Wealth Management

(New York)

We run this article not so much for content, but as a way to highlight the changes afoot in the wealth management space. This piece, which is written by the financial services counsel for the Consumer Federation of America, says that all clients should make their advisers sign a “fiduciary oath” that contains several statements all promising to act in a client’s best interests. The piece says that if advisers are unwilling to sign the document, that clients should take it as a sign that they should perhaps look elsewhere for advice.


FINSUM: While for many advisers this may be redundant, for the brokers out there who do not have a fiduciary duty, this piece may come as an eye-opener about how quickly the public push is moving.

Source: Wall Street Journal

(New York)

This article chronicles the actions of financial advisers leading up to and following the Fed’s rate hike. The piece says that clients had been very worried about how rate hikes would affect their portfolio, but that advisers had been steadfast is reassuring them, with one telling clients to stay focused on the “long term”. Some advisers in the piece outlined their approach to hikes, saying “We have preferred to be defensive, so we have stayed short-term … Clients have made less yield, but this protects them when the inevitable rate increase happens”.  Some advisers plan to send out special messages to clients reassuring them about the impact of rate hikes.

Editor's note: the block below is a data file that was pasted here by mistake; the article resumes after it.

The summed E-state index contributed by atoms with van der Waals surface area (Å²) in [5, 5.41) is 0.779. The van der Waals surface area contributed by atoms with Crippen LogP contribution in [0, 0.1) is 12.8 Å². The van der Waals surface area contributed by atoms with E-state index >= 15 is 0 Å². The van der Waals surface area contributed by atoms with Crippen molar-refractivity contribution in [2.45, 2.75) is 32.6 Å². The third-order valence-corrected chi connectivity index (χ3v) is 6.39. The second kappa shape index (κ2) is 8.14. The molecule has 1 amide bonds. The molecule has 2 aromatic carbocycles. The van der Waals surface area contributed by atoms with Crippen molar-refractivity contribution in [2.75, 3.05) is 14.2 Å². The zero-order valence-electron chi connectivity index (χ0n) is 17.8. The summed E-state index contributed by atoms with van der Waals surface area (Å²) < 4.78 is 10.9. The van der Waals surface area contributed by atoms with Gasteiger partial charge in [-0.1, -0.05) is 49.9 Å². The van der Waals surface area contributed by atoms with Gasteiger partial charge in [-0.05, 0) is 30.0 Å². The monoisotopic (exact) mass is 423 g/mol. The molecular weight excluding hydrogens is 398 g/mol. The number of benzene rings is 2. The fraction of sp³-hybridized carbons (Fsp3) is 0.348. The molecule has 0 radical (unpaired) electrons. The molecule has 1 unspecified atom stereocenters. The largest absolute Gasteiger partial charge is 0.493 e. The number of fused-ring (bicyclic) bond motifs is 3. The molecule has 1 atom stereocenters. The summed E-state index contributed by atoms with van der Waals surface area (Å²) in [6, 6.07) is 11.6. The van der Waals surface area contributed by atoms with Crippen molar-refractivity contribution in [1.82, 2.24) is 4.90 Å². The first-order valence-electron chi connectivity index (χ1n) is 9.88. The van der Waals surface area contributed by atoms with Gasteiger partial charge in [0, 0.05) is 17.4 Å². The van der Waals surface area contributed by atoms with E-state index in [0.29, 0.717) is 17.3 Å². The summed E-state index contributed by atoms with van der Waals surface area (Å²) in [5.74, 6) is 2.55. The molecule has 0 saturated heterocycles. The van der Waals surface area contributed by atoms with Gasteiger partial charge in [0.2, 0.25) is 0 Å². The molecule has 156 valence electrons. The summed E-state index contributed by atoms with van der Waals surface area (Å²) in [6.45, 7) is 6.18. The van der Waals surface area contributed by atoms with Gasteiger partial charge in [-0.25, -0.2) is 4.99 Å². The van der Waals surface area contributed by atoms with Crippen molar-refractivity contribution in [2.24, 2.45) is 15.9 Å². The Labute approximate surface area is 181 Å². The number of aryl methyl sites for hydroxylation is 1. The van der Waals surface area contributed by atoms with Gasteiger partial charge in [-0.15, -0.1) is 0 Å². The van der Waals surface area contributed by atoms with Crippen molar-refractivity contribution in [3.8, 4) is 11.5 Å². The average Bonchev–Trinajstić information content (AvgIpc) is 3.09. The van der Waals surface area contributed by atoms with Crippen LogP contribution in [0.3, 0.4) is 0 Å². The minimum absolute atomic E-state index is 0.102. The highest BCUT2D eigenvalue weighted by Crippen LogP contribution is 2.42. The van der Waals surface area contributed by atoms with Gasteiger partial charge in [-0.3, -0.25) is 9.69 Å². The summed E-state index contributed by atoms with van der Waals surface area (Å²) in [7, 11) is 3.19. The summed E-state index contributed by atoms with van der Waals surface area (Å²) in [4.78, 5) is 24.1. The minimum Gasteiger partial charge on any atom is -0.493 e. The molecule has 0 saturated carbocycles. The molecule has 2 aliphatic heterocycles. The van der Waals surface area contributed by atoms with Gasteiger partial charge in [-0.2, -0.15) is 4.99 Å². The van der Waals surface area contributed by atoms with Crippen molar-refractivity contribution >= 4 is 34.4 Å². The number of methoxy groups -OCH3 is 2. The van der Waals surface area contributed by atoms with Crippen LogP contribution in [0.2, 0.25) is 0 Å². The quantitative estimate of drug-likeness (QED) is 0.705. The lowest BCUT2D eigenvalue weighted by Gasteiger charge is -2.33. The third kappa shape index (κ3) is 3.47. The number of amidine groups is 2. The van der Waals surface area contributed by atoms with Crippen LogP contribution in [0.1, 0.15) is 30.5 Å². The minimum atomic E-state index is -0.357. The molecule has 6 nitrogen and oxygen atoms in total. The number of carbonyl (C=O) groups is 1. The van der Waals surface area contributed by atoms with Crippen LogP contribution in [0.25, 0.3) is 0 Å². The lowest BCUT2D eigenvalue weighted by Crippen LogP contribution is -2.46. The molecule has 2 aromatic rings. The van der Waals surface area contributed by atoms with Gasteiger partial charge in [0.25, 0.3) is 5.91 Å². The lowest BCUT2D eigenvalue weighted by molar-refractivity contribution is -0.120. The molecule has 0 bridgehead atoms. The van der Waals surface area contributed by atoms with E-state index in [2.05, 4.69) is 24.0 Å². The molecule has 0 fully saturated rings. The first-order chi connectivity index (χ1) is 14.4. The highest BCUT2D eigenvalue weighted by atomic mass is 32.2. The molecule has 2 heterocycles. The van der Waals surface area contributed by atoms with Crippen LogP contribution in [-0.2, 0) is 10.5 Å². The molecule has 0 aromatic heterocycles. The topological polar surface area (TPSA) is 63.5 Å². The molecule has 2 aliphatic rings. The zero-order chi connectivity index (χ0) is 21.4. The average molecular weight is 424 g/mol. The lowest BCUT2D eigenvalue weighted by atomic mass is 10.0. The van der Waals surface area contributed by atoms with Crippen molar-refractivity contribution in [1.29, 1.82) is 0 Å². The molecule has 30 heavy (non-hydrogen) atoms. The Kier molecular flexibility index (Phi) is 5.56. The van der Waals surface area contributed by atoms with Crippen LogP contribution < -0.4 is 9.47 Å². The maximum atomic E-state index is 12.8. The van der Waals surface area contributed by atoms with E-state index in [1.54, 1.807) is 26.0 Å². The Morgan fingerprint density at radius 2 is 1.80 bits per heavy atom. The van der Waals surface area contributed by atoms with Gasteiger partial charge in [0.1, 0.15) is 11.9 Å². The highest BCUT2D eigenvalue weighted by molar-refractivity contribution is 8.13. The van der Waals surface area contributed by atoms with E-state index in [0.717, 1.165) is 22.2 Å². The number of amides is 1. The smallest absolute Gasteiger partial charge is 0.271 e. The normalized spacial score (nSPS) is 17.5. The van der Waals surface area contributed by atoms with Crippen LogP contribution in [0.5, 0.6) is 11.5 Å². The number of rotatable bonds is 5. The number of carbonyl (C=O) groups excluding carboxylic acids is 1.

FINSUM: This is a good piece for advisers to read, as it gives some insight as to how peers are handling the situation, including client “fretting”.

Source: Wall Street Journal

(New York)

One thing is clear—even if they are not wealthy now, Millennials are going to be a major part of wealth management in the years to come. This article explains where the generation is getting its investment advice. As most advisers already know, Millennials generally abhor financial services, holding a fundamental mistrust of all things “finance”. However, they still need financial advice, and this piece shows that they are seeking it within their own networks as well as through informal “help” classes which are being put on by independent groups and financial services companies. Younger financially experienced people usually lead the events, as they are seen to connect better to the younger audience. In addition to explaining this emerging “event” approach to financial planning for Millennials, this piece has some very interesting charts and stats on where the generation is getting its investment advice.


FINSUM: Advisers are going to need to tap into the Millennial market if they want to keep their businesses going in the future. This piece gives some good information about the generation’s approach to wealth advice.

Source: Wall Street Journal

Contact Us

Newsletter

Subscribe

Subscribe to our daily newsletter

Top
We use cookies to improve our website. By continuing to use this website, you are giving consent to cookies being used. More details…